The CLRP must conform to air quality improvement goals, and like financial constraint, air quality conformity is a federal requirement. Each year that the Constrained Long Range Plan (CLRP) and Transportation Improvement Program (TIP) are updated, TPB staff tests the draft CLRP and TIP to ensure that the projects in the plan, when considered collectively, meet general regulatory requirements, as well as specific requirements for each air quality plan (called a State Implementation Plan, or SIP) promulgated under the Clean Air Act Amendments of 1990. The analysis is documented in a report that describes the technical elements of the analysis such as travel demand forecasting, emissions calculation procedures, and impacts of transportation emission reduction measures. The analysis demonstrates that mobile source emissions, estimated for the TIP and for each analysis year of the long range plan, adhere to all carbon monoxide (CO) and ozone season volatile organic compound (VOC) and nitrogen oxides (NOx) budgets established by the Metropolitan Washington Air Quality Committee (MWAQC) and approved by the EPA. Tests are also done to ensure that PM2.5 pollutant (direct PM2.5 and precursor NOx) emissions are not greater than base year 2002 emissions.
Once the TPB finds that the CLRP meets regional air quality requirements, federal agencies certify that the plan is “in conformity.” In other words, the TPB ensures that the CLRP “conforms” to air quality improvement goals. If the TPB encounters difficulty in meeting conformity—or expects to—it may choose to adopt Transportation Emission Reduction Measures (TERMs), such as ridesharing and telecommuting programs, improved transit and bicycling facilities, clean fuel vehicle programs or other possible actions.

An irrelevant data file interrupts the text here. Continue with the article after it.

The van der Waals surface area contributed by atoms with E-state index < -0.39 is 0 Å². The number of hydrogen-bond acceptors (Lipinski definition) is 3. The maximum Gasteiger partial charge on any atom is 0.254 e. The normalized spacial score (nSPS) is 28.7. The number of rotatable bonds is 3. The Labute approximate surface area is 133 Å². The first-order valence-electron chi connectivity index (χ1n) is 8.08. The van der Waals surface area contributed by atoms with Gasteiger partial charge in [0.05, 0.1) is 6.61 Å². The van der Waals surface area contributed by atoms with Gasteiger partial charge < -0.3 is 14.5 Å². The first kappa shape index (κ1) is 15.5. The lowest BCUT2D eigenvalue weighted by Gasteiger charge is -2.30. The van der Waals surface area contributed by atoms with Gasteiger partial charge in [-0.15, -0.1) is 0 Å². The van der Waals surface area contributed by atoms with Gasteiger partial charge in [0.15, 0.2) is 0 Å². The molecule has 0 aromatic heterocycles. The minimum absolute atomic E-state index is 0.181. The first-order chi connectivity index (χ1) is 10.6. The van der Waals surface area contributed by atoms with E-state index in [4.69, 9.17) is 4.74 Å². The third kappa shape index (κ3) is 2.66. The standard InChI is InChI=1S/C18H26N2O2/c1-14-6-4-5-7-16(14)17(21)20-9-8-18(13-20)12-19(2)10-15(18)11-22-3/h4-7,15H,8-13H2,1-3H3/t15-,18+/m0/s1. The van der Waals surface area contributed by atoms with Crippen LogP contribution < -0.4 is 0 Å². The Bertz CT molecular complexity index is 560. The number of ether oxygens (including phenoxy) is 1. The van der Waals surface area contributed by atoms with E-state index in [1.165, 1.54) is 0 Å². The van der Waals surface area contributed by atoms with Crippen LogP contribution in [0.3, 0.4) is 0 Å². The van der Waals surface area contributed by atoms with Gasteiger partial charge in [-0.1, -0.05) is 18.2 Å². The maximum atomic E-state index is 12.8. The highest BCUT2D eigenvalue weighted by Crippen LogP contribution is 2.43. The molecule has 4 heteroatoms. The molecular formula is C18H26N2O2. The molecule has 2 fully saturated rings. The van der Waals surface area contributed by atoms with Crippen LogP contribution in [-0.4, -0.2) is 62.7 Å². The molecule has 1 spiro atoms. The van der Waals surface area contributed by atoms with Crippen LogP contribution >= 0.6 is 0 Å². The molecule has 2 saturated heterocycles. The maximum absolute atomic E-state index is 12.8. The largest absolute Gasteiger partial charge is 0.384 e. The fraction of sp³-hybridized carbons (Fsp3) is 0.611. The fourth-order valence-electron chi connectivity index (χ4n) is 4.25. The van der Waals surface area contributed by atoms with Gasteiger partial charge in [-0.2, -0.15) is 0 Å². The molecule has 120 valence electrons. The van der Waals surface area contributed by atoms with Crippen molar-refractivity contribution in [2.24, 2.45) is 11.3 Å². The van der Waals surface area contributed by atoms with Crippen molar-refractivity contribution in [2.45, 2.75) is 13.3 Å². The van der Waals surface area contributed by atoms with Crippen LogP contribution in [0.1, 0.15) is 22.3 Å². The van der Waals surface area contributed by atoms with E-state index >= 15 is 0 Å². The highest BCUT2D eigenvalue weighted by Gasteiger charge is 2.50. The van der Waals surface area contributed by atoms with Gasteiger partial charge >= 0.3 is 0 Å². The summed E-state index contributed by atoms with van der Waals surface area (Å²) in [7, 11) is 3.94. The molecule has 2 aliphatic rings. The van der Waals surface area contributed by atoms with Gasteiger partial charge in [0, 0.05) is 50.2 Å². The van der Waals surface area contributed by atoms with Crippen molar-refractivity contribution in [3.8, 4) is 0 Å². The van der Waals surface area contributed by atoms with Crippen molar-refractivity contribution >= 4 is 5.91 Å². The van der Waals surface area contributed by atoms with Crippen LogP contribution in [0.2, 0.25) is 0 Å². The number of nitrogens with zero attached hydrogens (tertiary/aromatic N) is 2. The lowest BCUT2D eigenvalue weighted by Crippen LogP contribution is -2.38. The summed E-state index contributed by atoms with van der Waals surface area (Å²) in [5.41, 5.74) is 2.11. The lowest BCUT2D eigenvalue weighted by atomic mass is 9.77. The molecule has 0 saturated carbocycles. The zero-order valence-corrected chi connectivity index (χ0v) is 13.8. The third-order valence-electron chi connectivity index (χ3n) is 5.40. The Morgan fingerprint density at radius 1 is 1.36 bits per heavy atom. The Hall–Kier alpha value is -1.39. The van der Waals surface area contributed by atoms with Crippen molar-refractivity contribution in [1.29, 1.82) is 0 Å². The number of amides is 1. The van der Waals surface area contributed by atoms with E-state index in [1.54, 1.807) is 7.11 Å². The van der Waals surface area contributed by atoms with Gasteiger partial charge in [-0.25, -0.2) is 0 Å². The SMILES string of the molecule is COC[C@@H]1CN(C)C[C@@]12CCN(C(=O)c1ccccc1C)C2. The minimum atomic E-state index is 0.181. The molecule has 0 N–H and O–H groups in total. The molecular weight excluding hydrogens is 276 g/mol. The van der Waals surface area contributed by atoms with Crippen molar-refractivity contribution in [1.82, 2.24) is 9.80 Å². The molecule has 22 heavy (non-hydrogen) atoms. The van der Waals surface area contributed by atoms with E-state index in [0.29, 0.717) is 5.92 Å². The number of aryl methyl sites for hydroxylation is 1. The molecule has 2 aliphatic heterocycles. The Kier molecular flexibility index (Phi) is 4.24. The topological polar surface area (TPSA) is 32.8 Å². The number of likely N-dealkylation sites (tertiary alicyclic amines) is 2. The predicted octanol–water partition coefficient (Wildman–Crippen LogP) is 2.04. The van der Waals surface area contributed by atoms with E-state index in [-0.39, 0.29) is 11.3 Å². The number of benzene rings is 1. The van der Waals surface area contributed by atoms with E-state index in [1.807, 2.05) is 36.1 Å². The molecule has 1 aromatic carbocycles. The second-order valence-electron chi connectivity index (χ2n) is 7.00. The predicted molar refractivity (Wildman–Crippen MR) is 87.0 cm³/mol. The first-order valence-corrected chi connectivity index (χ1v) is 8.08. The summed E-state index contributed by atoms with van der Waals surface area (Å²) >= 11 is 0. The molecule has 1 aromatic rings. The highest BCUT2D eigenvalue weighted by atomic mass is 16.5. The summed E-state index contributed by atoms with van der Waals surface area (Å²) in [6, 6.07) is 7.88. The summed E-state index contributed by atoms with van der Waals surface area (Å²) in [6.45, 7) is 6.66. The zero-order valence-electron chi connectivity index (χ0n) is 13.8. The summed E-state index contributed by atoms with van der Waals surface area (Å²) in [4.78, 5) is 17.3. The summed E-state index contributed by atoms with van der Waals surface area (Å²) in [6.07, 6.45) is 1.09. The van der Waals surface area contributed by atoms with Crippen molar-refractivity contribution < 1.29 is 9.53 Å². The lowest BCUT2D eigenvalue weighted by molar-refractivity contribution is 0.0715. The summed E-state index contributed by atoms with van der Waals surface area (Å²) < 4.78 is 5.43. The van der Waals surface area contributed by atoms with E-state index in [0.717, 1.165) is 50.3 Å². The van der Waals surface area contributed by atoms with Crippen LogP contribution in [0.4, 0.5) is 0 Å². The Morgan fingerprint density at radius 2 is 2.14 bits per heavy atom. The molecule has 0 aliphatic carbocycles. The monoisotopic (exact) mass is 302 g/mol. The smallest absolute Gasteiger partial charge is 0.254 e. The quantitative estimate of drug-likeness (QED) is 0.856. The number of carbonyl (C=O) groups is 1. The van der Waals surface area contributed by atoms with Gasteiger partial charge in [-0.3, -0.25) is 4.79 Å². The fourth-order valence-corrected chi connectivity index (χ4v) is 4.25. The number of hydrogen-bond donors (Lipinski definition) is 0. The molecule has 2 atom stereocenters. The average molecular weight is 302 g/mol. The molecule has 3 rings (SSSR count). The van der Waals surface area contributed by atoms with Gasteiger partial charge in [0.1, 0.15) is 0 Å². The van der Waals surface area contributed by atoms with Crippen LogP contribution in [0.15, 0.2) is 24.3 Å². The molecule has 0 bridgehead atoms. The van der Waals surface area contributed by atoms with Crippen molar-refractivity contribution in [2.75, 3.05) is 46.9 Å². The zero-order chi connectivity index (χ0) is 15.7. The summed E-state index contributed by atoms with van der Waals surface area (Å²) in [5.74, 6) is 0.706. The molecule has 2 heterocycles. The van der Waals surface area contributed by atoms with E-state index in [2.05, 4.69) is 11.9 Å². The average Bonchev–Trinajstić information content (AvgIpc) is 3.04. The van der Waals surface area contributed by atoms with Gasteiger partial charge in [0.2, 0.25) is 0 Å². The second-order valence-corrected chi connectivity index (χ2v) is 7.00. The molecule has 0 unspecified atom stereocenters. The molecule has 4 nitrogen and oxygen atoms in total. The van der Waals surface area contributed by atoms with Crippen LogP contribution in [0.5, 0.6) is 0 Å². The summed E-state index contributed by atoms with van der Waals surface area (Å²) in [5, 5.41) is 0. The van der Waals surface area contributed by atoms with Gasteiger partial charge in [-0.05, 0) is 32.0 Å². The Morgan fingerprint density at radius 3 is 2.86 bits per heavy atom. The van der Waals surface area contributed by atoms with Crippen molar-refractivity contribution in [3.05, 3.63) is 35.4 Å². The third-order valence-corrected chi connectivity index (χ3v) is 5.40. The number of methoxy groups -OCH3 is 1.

The Metropolitan Washington Air Quality Committee (MWAQC) is the entity certified, through delegation of responsibilities from the District of Columbia, Maryland and Virginia air management agencies, to prepare regional air quality plans for the Washington region. MWAQC includes local elected officials, representatives of the state and D.C. air management and transportation agencies, state legislators and the chair of the TPB. Like the TPB, MWAQC is housed at the Council of Governments (COG), which provides its staff. Transportation is integral to air quality planning. Regional air quality plans for CO, ozone, and PM2.5 each include one or more ceilings (“emissions budgets”) for emissions from mobile sources (cars, trucks and buses), as well as emissions reduction requirements for other sources of air pollution, such as power plants. The TPB must show that its transportation plans will conform to the mobile source emissions ceilings for specific milestone years established in the regional air quality plans.